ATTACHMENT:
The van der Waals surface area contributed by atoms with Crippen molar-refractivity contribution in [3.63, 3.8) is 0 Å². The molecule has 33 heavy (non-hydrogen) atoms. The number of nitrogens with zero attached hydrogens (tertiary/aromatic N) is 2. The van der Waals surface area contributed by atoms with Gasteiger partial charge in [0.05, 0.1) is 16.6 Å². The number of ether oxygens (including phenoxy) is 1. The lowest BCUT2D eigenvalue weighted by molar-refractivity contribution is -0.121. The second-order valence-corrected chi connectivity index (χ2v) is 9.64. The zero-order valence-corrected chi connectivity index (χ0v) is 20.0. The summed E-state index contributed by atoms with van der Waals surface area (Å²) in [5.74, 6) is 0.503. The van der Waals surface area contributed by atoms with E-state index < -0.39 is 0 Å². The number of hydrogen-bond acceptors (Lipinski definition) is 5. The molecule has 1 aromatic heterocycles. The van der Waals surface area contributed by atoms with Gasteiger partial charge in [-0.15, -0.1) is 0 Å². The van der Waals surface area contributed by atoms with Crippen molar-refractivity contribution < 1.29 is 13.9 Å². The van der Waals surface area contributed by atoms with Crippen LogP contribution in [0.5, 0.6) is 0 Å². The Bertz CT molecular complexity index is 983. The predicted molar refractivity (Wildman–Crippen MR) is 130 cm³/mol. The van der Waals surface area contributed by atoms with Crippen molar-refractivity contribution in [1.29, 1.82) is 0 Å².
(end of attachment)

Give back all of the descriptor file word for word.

The van der Waals surface area contributed by atoms with Crippen molar-refractivity contribution in [3.63, 3.8) is 0 Å². The molecule has 33 heavy (non-hydrogen) atoms. The number of nitrogens with zero attached hydrogens (tertiary/aromatic N) is 2. The van der Waals surface area contributed by atoms with Gasteiger partial charge in [0.05, 0.1) is 16.6 Å². The number of ether oxygens (including phenoxy) is 1. The lowest BCUT2D eigenvalue weighted by molar-refractivity contribution is -0.121. The second-order valence-corrected chi connectivity index (χ2v) is 9.64. The zero-order valence-corrected chi connectivity index (χ0v) is 20.0. The summed E-state index contributed by atoms with van der Waals surface area (Å²) in [5.74, 6) is 0.503. The van der Waals surface area contributed by atoms with E-state index < -0.39 is 0 Å². The number of hydrogen-bond acceptors (Lipinski definition) is 5. The molecule has 1 aromatic heterocycles. The van der Waals surface area contributed by atoms with Gasteiger partial charge in [-0.15, -0.1) is 0 Å². The van der Waals surface area contributed by atoms with Crippen molar-refractivity contribution < 1.29 is 13.9 Å². The van der Waals surface area contributed by atoms with Crippen LogP contribution in [0.5, 0.6) is 0 Å². The Bertz CT molecular complexity index is 983. The predicted molar refractivity (Wildman–Crippen MR) is 130 cm³/mol. The van der Waals surface area contributed by atoms with Crippen molar-refractivity contribution in [1.29, 1.82) is 0 Å².